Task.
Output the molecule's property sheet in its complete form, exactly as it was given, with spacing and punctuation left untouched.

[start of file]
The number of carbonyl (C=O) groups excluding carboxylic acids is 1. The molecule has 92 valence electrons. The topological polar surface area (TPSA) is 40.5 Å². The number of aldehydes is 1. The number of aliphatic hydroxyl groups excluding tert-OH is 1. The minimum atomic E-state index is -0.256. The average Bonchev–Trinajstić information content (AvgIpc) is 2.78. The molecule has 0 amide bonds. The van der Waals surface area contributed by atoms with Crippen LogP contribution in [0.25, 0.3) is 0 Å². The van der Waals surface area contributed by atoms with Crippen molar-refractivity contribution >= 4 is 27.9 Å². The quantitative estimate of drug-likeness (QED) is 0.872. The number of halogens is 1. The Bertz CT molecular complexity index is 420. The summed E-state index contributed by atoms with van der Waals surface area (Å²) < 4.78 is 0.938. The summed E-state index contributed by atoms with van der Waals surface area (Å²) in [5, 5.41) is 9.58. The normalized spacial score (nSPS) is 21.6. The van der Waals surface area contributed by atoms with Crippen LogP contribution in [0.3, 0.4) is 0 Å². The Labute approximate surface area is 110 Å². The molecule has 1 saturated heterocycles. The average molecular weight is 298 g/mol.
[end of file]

The number of carbonyl (C=O) groups excluding carboxylic acids is 1. The molecule has 92 valence electrons. The topological polar surface area (TPSA) is 40.5 Å². The number of aldehydes is 1. The number of aliphatic hydroxyl groups excluding tert-OH is 1. The minimum atomic E-state index is -0.256. The average Bonchev–Trinajstić information content (AvgIpc) is 2.78. The molecule has 0 amide bonds. The van der Waals surface area contributed by atoms with Crippen LogP contribution in [0.25, 0.3) is 0 Å². The van der Waals surface area contributed by atoms with Crippen molar-refractivity contribution >= 4 is 27.9 Å². The quantitative estimate of drug-likeness (QED) is 0.872. The number of halogens is 1. The Bertz CT molecular complexity index is 420. The summed E-state index contributed by atoms with van der Waals surface area (Å²) < 4.78 is 0.938. The summed E-state index contributed by atoms with van der Waals surface area (Å²) in [5, 5.41) is 9.58. The normalized spacial score (nSPS) is 21.6. The van der Waals surface area contributed by atoms with Crippen LogP contribution in [0.3, 0.4) is 0 Å². The Labute approximate surface area is 110 Å². The molecule has 1 saturated heterocycles. The average molecular weight is 298 g/mol.